Interim Solutions

Broadband Alliance of Mendocino County (BAMC or The Alliance) is working to secure broadband connectivity for residences and businesses at or above the National Broadband Plan standard of 4Mbps (Mega or million bits per second) download speed and 1Mbps upload. However, it will be a while before the goal is accomplished to ensure this basic access to the entire population and all businesses in the County. There is some urgency since it is highly likely that plain old telephone service as we know it with a dialtone will begin being phased out as early as 2018 in many areas. BAMC understands the frustration of those who are now fed up with slow dial up data transfer speeds and offers this information on interim solutions

First, the definition of broadband has changed. It has become more than just high speed Internet access as a luxury item. Broadband is now an essential public infrastructure and cornerstone of community life. It has become the primary means of transporting electronic information of all kinds quickly from one point to another. For example, mobile telephone service is delivered over a broadband network using VOIP (Voice over Internet Protocol). Video conferencing over the broadband network through services like Skype saves business people time and money with video conferencing and allows friends and family to see each other while chatting. Broadband will soon replace traditional dial tone as you know it. Large urban areas already have Comcast’s “Triple Play” or AT&T’s “U-verse” which bundles Internet, telephone and TV, and some areas in the County may also have this available. If you currently have cable for TV or use Direct TV, it may be possible to get high speed Internet with the same company.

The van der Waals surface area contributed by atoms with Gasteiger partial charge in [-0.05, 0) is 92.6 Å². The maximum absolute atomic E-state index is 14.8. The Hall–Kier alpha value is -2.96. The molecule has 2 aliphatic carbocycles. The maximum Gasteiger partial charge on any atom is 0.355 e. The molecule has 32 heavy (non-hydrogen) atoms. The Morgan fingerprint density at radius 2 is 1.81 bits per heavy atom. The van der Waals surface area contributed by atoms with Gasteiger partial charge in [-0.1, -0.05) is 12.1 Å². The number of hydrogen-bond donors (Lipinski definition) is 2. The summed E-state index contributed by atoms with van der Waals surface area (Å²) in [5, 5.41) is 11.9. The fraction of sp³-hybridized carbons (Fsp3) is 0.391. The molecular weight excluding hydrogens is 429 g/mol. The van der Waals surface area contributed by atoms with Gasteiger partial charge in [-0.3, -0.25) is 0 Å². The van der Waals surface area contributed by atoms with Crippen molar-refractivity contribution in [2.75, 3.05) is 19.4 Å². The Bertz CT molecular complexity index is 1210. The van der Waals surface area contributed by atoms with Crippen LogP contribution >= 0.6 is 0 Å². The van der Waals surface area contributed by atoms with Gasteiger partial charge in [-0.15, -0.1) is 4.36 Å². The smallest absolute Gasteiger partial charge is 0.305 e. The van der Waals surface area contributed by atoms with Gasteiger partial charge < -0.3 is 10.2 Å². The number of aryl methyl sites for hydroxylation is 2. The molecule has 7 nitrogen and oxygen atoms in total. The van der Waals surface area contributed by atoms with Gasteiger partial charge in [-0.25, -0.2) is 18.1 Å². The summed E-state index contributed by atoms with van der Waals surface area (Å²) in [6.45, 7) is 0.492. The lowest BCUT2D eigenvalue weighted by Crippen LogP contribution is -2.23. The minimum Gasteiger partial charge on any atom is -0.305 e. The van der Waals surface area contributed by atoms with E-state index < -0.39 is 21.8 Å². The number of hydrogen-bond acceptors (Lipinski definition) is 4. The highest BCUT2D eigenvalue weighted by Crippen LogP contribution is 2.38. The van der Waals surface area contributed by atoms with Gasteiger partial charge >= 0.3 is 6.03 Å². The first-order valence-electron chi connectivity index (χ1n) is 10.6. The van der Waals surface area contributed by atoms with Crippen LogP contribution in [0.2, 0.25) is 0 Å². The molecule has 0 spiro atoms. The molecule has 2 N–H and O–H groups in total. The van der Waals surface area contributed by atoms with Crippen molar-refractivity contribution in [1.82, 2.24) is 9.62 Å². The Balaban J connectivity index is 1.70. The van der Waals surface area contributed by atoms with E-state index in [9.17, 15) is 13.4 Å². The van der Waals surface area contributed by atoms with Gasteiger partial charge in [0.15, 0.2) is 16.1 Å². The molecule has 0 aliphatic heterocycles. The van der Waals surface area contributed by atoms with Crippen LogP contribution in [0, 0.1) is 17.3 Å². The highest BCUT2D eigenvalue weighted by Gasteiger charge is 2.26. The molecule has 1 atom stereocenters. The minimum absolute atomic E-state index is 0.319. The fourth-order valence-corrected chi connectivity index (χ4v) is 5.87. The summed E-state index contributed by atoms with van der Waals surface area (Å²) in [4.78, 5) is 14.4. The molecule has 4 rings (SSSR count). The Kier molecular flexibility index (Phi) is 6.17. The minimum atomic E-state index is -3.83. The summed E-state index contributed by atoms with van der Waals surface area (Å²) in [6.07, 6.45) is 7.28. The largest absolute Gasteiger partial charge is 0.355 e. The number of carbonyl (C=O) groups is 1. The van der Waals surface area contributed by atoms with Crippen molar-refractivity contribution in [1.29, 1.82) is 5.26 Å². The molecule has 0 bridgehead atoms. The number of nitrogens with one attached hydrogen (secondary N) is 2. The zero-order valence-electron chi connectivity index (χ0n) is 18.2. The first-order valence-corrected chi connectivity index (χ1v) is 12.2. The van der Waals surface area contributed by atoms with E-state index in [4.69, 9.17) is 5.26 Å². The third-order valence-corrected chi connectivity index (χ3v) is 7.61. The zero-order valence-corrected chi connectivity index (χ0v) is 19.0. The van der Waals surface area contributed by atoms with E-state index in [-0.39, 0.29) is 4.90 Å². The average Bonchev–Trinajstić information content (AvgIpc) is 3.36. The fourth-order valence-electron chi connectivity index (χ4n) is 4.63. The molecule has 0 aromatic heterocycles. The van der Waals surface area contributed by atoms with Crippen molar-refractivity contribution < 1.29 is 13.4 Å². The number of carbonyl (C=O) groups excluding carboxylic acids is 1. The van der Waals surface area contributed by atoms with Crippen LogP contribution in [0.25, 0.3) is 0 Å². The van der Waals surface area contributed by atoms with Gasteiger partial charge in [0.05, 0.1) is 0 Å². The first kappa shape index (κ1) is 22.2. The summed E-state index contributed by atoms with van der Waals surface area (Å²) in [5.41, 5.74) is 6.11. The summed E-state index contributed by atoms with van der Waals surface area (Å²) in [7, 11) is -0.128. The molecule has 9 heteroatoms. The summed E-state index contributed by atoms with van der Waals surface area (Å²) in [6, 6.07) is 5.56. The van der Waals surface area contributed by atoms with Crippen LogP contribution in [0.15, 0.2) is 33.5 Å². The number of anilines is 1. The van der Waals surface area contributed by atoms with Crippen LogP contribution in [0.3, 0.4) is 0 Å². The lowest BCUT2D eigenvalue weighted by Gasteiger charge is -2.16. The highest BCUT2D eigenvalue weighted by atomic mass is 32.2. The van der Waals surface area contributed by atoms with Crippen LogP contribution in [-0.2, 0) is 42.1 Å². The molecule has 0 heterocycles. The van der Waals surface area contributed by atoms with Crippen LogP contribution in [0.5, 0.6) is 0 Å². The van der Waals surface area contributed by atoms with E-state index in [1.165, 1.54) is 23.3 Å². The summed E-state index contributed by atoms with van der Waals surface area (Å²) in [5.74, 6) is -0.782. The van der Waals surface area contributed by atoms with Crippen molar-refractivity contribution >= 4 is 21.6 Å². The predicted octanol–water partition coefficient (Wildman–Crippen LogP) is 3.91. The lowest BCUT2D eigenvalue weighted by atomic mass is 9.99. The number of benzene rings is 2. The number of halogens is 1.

The Allianceasks all who are unserved or underserved people and businesses to assist the County data collection by going to the www.mendocinobroadband.net and taking the Internet Access Survey. The website is compatible to dial-up usage and the survey only takes a few minutes at most. It is also recommended to do a consumer broadband speed performance test and register as a Broadband Dead Zone at http://www.broadband.gov/qualitytest/about/.

There are interim solutions for those who are fed up with slow dial up data transfer speeds of about 56kbps and need something faster. Such technologies, likeDSL, WiFi (3G/4G wireless), or satellite may be available in your area. Below is a quick comparison of what they can provide:

DSLDSL is a technology provided over your existing telephone lines.  It is only available in a 2-3 mile radius from a point where AT&T or other carrier has deployed the service. Check with your local provider to see if your phone system has been upgraded to DSL.  MCN offers this service to some locales on the coast and their website is:  www.mcn.org.   DSL speeds and prices vary from 384kbps to 3Mbps depending on the availability, package selected, and distance from the central office. Surfing the web and checking email can be done with 384kbps. For viewing videos or playing games online plus access to new services like NetFlix online one needs the higher rates. A few communities (Ukiah & Willits) in our county are already receiving a new upgraded version ofDSL called ADSL2+ which is broadband quality and will reach speeds of 20Mbps.